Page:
Manual turnout control

Discussion in 'Getting Started' started by mhdishere, Apr 5, 2005.

  1. mhdishere

    mhdishere Member

    I'm looking for ideas on manual turnout control. Here are my requirements:

    1) Must be absolutely reliable

    2) Must be cheap (because I am)

    3) Must be usable from the edge of the layout. I'm clumsy and would rather not reach into the layout more often than I need to.

    4) Must be able to operate a switch to power the frog too.

    The layout will probably be on a 30" or so side shelf along one wall of a room. I'm going to TRY hand-laying my track. I've read that snap-type turnout motors can cause problems with solder joints on hand-laid track, plus the good ones are expensive (violation of requirement 2) and the cheap ones aren't reliable (requirement 1). Ground throws obviously violate #3. I also don't want the control showing too much from the top, so I want to connect to the throw-bar from below.

    Had anyone tried anything like this?
  2. MasonJar

    MasonJar It's not rocket surgery

    I have seen a picture/article (MR I think) that shows how to do a "choke cable" control that also slides an electric switch to change the polarity of the (powered) frog. I'll try to find it, or you can try the index at if you don't want to wait for me...! ;)

  3. Wabash Banks

    Wabash Banks Member

    That is the way I intend to do my switches for exactly the reasons posted. I also like the thought of doing the manual switching. You use a cheap 1.50 switch attached to a metal rod. I will be using coat ahnger straightened totally out. You attach it to the throw bar and a small hole in the plastic throw piece of the switch. The switch has to apply power regardless of it's direction. I can't think of the exact term for it, but it can't be a simply on/off switch. The switch also provides a nice stop mechanism so that you don't bend the points of the turnout by pushing them too far. Since the switch clicks you can feel it slide into place. A knob on the end of the wire extending to the fascia of the layout provides the access. If you brace the rod you could also provide enough strength to do a 90 degree turn or two, as long as the direction of travel remained the same. You have less than 2.00 tied up in each mechanism and they are reliable!
  4. MasonJar

    MasonJar It's not rocket surgery

    If I remember correctly, you need to have a "Z" bend in the wire to provide a spring action? Maybe the positive motion in the (electrical) switch is enough?

  5. Wabash Banks

    Wabash Banks Member

    A friend of mine has done his layout this way. The spring was the first question I had. He invited me to operate one and observe as a heavy train rolled through. I could tell exactly when the switch was properly thrown and the points didn't budge. Obviously a key component is no snags or binds onteh wire that would pull it backwards and switches that have a firm set position. If you use clips to wire the poles of the switch when it finally did get too sloppy to use (my firned has ahd his 2 years now) you could clip the poles, remove the retaining screw holding the switch to the layout and put a new one in. That brings the cost to 3.50. Still a long way from a single switching machine with the same reliability.
  6. TrainClown

    TrainClown Member

  7. Wabash Banks

    Wabash Banks Member

    The version of this my friend has done does not show anything on top of the layout. The switch is located under the layout and a rod between the throwbar on the turnout and the push rod to the switch is soldered in place. What you get with some detailed work on soldering the throwbar assembly together is a pretty convincing turnout. If you are interested more in how to hook the throwbar assembly together let me know and I will elaborate more.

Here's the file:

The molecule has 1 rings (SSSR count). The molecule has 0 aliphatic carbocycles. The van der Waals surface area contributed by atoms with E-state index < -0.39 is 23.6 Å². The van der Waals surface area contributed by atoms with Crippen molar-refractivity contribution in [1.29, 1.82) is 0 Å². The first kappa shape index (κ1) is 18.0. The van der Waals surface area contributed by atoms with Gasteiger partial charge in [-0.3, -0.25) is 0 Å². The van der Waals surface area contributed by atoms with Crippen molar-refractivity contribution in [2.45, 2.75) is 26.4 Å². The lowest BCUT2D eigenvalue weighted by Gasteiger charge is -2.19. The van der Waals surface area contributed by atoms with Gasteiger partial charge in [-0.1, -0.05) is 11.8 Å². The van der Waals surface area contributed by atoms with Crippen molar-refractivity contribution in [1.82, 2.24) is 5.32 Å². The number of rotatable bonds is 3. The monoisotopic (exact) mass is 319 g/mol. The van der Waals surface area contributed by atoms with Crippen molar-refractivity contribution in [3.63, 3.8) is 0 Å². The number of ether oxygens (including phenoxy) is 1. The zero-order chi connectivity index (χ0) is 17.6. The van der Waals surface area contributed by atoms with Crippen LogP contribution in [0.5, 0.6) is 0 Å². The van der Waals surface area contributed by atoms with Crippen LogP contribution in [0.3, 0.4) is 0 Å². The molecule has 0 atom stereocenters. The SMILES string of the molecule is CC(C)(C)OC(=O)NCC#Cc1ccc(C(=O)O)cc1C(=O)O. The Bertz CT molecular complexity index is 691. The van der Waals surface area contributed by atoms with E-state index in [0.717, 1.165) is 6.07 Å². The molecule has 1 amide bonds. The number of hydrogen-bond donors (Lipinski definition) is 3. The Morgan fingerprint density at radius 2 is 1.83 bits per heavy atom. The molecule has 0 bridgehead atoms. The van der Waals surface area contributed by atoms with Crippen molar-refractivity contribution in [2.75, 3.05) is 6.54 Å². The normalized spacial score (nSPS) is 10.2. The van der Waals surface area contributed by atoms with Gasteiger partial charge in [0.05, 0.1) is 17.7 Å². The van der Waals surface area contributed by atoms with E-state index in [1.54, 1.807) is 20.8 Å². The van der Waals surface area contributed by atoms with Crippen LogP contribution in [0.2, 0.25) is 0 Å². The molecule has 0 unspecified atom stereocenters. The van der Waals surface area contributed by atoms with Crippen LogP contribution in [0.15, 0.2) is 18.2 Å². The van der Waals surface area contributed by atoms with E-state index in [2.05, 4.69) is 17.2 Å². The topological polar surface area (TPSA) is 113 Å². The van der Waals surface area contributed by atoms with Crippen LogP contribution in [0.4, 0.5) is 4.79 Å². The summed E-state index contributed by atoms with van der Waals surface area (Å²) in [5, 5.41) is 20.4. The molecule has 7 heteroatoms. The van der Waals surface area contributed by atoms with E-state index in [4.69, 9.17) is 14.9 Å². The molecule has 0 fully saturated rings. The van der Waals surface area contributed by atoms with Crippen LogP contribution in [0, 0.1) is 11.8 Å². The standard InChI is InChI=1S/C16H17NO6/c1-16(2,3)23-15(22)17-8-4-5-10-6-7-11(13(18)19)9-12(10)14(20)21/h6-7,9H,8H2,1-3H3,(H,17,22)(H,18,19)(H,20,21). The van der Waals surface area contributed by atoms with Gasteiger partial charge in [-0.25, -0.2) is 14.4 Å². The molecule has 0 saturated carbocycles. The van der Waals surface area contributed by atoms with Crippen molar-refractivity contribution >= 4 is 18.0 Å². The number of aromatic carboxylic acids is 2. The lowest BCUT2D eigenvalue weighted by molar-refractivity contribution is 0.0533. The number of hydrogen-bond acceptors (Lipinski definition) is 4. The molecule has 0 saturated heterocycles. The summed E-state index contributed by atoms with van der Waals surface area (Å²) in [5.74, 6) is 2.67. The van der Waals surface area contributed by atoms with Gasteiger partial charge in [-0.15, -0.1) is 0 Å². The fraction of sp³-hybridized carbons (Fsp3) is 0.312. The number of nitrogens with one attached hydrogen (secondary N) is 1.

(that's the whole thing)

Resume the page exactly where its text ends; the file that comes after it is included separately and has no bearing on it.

8. mhdishere

    mhdishere Member

    Thanks everyone, and especially Trainclown for the link with the pics. One question thought for Trainclown: Do you have to choose the switch so that that its throw matches the turnout throw closely? Or is there enough flex in the brass wire going up to the turnout that it would be OK if the switch throw was a bit longer than the turnout throw? Obviously it wouldn't work if the switch throw was shorter than the turnout throw.
  9. MasonJar

    MasonJar It's not rocket surgery

    If you can use some sort of lever/fulcrum set-up you would be able to use an electrical switch with a throw shorter than the turnout.

  10. spitfire

    spitfire Active Member

    Or you can use Peco turnouts which snap into position. Then a simple throw rod running under the layout will work.

  11. jcoop1

    jcoop1 Member


    I am working on the same thing. I am using controll rods from model aircraft that work great. That plus a .37 piece from home depot and a little music wire. I will try to get a pic up later.

    Good luck.
  12. MasonJar

    MasonJar It's not rocket surgery

    While not exactly cheap, this website might give you some ideas:

    They make model interlocking levers to be used at the end of a cable-type turnout control. There are some helpful diagrams there.

  13. TrainClown

    TrainClown Member

  14. MasonJar

    MasonJar It's not rocket surgery


    That's a great link - and Saskatchewan no less! :)

  15. Will_annand

    Will_annand Active Member

    I have a three page PDFof a system that works from the edge of the layout.
    PM me if you would like it emailed (102k).
  16. ScottyB

    ScottyB Member

  17. Pitchwife

    Pitchwife Dreamer

    Here's another site that can also be found on my Links page under How To.

    manual turnout accuation. There are also a couple others, plus some new ones (thanks to everyone who posted a link that I didn't already have :thumb: :thumb: )

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